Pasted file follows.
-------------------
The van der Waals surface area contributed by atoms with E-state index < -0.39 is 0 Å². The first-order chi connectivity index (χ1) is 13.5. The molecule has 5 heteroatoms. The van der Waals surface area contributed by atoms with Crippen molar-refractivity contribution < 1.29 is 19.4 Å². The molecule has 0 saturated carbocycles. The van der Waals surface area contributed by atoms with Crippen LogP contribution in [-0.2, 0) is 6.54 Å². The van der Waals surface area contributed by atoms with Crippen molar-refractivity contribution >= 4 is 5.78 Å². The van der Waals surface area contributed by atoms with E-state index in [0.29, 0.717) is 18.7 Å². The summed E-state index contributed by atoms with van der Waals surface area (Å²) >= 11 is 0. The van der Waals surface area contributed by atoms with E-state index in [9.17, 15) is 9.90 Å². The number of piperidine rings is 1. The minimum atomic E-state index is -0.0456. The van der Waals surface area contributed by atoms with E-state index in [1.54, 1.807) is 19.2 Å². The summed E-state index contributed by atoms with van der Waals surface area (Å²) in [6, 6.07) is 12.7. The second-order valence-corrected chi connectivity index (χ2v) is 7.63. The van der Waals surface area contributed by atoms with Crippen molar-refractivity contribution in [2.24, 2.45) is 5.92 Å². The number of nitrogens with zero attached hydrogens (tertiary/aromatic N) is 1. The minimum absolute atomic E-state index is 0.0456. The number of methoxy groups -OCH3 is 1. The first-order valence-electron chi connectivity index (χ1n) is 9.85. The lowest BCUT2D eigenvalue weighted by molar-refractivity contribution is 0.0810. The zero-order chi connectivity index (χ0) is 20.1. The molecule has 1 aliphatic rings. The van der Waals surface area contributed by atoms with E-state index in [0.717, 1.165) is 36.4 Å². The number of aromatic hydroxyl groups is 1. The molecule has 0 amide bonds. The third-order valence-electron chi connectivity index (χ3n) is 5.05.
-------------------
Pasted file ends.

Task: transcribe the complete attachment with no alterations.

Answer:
The van der Waals surface area contributed by atoms with E-state index < -0.39 is 0 Å². The first-order chi connectivity index (χ1) is 13.5. The molecule has 5 heteroatoms. The van der Waals surface area contributed by atoms with Crippen molar-refractivity contribution < 1.29 is 19.4 Å². The molecule has 0 saturated carbocycles. The van der Waals surface area contributed by atoms with Crippen LogP contribution in [-0.2, 0) is 6.54 Å². The van der Waals surface area contributed by atoms with Crippen molar-refractivity contribution >= 4 is 5.78 Å². The van der Waals surface area contributed by atoms with E-state index in [0.29, 0.717) is 18.7 Å². The summed E-state index contributed by atoms with van der Waals surface area (Å²) >= 11 is 0. The van der Waals surface area contributed by atoms with E-state index in [9.17, 15) is 9.90 Å². The number of piperidine rings is 1. The minimum atomic E-state index is -0.0456. The van der Waals surface area contributed by atoms with E-state index in [1.54, 1.807) is 19.2 Å². The summed E-state index contributed by atoms with van der Waals surface area (Å²) in [6, 6.07) is 12.7. The second-order valence-corrected chi connectivity index (χ2v) is 7.63. The van der Waals surface area contributed by atoms with Crippen molar-refractivity contribution in [2.24, 2.45) is 5.92 Å². The number of nitrogens with zero attached hydrogens (tertiary/aromatic N) is 1. The minimum absolute atomic E-state index is 0.0456. The number of methoxy groups -OCH3 is 1. The first-order valence-electron chi connectivity index (χ1n) is 9.85. The lowest BCUT2D eigenvalue weighted by molar-refractivity contribution is 0.0810. The zero-order chi connectivity index (χ0) is 20.1. The molecule has 1 aliphatic rings. The van der Waals surface area contributed by atoms with E-state index in [0.717, 1.165) is 36.4 Å². The number of aromatic hydroxyl groups is 1. The molecule has 0 amide bonds. The third-order valence-electron chi connectivity index (χ3n) is 5.05.